Making time for workouts

I'm not easily irritated. Blowing your horn at me .2 seconds after the light changed or pulling my hair (and good luck with that) might get under my skin a bit, but for the most part, I'm pretty easy going.

But if there's one expression that gets my panties in a wad, (and they are very hard to unwad right now with only one arm), it's this:

 Lifestyle changes are complex. Having a coach basically yell at you when you say you don't have time isn't useful advice. It sounds kinda mean. And no one needs mean. 

Lifestyle changes are complex. Having a coach basically yell at you when you say you don't have time isn't useful advice. It sounds kinda mean. And no one needs mean. 

Client: I just can't find the time to work out.

Coach: You have time, you're just not making it a priority.

My frustration with the above situation, just to be clear, is with the coach and not the client. I can't think of a more judgemental and condescending way to speak with a potential client than to say you're wrong, I'm right, and if you cared more about your health and well-being, you'd find the time. That's not a compassionate and empathetic response. And it sure as hell doesn't do the client any favors. 

Listen I'm not saying to not be truthful. Sometimes you have to take a hard line with folks. Sometimes you need to go all Tom Cruise on Jack Nicholson in "A Few Good Men" and battle over the truth.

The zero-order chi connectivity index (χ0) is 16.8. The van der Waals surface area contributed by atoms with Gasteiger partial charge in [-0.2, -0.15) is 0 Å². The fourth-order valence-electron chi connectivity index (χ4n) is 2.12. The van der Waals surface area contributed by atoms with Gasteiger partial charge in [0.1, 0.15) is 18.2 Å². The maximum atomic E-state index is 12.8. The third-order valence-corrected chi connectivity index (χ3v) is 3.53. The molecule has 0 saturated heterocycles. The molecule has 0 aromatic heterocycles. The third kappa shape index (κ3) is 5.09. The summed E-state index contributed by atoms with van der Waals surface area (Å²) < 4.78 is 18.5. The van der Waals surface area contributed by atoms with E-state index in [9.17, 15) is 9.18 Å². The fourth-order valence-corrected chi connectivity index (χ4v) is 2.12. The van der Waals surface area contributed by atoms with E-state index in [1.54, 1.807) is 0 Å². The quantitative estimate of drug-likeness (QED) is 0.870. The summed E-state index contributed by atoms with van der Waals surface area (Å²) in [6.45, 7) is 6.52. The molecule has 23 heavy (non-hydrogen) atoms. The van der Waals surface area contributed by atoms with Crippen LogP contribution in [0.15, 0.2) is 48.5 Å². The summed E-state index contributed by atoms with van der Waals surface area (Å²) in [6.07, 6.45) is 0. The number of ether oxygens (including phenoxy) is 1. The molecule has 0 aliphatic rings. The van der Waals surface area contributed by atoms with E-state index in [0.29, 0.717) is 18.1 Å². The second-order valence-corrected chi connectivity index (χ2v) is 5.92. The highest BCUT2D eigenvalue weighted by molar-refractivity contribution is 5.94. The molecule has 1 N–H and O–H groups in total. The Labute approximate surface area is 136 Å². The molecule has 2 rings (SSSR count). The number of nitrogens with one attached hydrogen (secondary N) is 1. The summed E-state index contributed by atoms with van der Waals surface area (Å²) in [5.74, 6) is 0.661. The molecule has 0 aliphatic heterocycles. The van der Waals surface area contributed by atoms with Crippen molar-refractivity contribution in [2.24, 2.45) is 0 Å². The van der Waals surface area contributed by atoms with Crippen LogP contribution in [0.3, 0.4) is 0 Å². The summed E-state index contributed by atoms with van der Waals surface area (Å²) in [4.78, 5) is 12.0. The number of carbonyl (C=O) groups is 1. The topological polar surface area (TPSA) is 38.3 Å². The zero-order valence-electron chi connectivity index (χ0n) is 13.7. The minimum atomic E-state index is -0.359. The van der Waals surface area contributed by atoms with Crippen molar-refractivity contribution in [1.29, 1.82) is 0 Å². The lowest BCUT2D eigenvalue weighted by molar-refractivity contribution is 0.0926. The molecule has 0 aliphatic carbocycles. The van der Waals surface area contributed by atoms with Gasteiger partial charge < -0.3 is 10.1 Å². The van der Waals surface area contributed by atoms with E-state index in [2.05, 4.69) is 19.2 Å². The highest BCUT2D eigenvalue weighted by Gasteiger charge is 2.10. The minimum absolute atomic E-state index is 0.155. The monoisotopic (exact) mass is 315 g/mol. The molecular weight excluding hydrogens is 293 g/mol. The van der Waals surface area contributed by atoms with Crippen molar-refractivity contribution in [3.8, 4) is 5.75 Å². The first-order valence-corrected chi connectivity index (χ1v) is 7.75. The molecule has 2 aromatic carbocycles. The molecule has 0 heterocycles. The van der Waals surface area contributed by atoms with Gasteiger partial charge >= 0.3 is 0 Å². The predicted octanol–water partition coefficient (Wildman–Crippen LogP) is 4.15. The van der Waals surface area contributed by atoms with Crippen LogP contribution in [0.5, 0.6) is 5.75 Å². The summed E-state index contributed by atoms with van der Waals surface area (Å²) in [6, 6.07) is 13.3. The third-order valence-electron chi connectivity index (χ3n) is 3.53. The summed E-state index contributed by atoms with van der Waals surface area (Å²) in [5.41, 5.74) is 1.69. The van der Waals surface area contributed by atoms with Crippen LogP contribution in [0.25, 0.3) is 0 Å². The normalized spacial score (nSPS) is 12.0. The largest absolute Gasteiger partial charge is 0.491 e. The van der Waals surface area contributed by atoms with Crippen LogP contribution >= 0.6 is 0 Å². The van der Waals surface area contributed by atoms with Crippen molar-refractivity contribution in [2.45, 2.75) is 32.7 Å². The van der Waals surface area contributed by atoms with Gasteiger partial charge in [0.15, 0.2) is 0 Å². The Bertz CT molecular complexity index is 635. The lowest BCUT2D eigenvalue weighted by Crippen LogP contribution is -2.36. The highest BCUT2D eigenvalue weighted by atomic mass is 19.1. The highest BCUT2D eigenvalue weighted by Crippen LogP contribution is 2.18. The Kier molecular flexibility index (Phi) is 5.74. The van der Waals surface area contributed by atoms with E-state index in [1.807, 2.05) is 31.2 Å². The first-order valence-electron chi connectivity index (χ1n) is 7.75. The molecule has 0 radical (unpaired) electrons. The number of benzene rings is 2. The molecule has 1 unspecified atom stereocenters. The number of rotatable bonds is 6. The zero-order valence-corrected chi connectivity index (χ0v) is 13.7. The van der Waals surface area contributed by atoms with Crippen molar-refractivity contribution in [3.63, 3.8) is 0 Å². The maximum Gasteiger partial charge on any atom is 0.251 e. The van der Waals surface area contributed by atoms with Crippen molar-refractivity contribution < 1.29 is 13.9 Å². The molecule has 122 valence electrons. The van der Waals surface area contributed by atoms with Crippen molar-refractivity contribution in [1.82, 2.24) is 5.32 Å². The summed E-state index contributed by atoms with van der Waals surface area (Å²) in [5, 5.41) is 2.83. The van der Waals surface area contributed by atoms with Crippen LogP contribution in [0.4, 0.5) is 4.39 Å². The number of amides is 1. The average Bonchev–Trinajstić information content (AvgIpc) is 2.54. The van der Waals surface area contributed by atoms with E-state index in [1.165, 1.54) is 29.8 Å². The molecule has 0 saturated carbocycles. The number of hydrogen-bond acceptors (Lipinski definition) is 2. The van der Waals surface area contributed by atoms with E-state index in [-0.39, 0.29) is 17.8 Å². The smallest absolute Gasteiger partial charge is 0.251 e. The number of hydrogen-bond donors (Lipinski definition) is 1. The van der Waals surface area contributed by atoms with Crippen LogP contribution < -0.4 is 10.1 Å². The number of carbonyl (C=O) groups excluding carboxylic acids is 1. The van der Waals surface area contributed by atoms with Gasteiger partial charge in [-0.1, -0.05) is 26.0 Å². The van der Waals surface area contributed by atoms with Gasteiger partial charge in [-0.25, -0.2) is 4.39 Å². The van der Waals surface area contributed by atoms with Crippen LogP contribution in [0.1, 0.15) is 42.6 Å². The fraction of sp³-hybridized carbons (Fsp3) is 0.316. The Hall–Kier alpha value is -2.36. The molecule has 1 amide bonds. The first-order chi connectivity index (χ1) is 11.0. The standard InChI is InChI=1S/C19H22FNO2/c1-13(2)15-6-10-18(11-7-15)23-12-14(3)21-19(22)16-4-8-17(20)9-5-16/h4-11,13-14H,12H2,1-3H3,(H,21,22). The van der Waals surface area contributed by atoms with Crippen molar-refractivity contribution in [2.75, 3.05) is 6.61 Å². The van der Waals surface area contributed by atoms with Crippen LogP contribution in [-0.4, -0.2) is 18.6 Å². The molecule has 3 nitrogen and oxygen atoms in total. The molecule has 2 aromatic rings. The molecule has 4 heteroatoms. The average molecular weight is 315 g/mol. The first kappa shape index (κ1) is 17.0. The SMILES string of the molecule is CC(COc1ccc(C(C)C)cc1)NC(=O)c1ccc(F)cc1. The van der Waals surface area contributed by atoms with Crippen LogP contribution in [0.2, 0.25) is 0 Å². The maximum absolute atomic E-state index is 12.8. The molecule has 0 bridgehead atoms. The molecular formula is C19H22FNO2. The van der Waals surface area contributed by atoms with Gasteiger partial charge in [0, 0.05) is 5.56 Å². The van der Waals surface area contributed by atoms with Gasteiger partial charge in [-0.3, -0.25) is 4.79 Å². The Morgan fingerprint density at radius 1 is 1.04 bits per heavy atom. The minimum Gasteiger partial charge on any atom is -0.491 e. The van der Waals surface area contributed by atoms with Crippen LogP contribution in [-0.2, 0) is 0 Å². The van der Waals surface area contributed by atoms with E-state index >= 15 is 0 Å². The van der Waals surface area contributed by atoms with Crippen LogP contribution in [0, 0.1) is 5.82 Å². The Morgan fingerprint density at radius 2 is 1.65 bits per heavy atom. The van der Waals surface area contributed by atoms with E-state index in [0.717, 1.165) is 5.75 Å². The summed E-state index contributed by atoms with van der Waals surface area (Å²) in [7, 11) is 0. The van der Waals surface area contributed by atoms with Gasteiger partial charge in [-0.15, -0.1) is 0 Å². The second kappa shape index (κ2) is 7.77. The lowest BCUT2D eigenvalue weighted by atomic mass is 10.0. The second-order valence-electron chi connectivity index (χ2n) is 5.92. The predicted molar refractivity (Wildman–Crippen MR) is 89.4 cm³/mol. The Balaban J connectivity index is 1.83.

But is that really the first response to have?

Sorry, but no. 

I would argue that my job is to help a client figure out what barrier is keeping him or her from making the time to work out. Sure time is a factor, but if you don't ask some empathetic, compassionate questions you'll never get to the why piece of the equation. Complex lifestyle changes are not black and white. This is a gray area and "you just haven't made it a priority" is a black and white answer. 

My role as a coach or potential coach is to guide you. Not shame you. Not convince you. And not tell you what you already know.

I've heard the analogy that a coach is more like a guide dog. You, the client, already know where you want to go. I'm not going to drag you to the arcade if you set out to see a movie. I'm going to help you get to the movie.

And hopefully, help get you where you want to go.

With that in mind, if you are looking for a way to sneak in a few workouts at home, my co-worker and friend Josh Williams just released a new product designed to help you get in a fantastic at home workout. This program lets you build a variety of different workouts with minimal equipment. 

And as a bonus, Josh is a big ol' Steelers' fan, so there's that. 

Check out his new product here: